Reynolds and his fellow filmmakers appear to be taking nothing for granted, though. They've been churning out a steady stream of content to slake the offbeat thirst of Deadpool's cult following. They are trying to remind the general movie-going public that Fox's wonderfully weird breakout hit of 2016 is returning for another violent romp through theaters.
And "Deadpool 2" appears to be every bit the viral juggernaut that the original was, according to readings by several social media firms.
Teasers, trailers and other content on YouTube for "Deadpool 2" generated five times as many emotional reactions as videos for the original, despite the first film drumming up more views, Canvs reports. That indicates that fans are more passionate about the sequel's release, according to the firm, which analyzes how people react to online content.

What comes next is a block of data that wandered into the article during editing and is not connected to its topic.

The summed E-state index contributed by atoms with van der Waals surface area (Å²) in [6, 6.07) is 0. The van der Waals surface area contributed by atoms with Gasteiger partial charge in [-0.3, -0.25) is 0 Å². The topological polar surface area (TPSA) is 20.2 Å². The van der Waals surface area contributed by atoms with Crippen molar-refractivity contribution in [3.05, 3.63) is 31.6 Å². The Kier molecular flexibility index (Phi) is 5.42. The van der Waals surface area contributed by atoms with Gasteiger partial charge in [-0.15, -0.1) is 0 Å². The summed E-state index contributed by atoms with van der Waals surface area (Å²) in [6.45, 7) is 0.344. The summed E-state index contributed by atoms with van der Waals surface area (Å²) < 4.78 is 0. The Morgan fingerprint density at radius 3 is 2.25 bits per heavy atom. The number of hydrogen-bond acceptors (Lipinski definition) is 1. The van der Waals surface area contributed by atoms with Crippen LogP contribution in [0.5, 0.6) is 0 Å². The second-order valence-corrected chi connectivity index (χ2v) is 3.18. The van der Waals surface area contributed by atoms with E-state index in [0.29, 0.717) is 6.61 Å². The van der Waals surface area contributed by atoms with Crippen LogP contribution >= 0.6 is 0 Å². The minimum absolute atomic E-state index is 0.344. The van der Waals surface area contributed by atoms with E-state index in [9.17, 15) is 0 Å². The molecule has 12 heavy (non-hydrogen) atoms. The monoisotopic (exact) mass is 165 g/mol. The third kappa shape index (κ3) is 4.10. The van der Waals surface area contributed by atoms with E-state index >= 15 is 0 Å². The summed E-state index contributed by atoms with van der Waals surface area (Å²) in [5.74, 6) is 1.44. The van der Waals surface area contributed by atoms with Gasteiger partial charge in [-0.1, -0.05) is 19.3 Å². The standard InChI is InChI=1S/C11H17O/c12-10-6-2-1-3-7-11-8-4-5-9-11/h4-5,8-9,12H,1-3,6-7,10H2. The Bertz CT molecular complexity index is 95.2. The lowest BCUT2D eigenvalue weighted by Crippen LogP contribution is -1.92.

There were 534,600 tweets bearing the hashtag #Deadpool, #Deadpool 2 or #DP2 in the month leading up to May 10, according to social media software provider Sprinklr. That compares with 395,000 tweets hashtagged #Deadpool in the 30 days before to the original's premier.
Reynolds is once again a big driver of that conversation. This year, the star's Deadpool-related tweets were retweeted about 913,000 times, reports marketing technology company Amobee.
"His grassroots efforts on social channels ... shows how Reynolds was able to leverage his personal social media accounts to introduce a mainstream audience to his even more sarcastic alter-ego," Jonathan Cohen, Amobee's principal brand analyst, told CNBC in an email.
Amobee notes that a much smaller percentage of the sequel's digital content engagement is coming from Facebook, compared with "Deadpool." However, a much bigger proportion came from searches for "Deadpool 2" and views of online articles about the movies. Amobee chalked that trend up to a higher volume of media mentions, now that the franchise is well-known.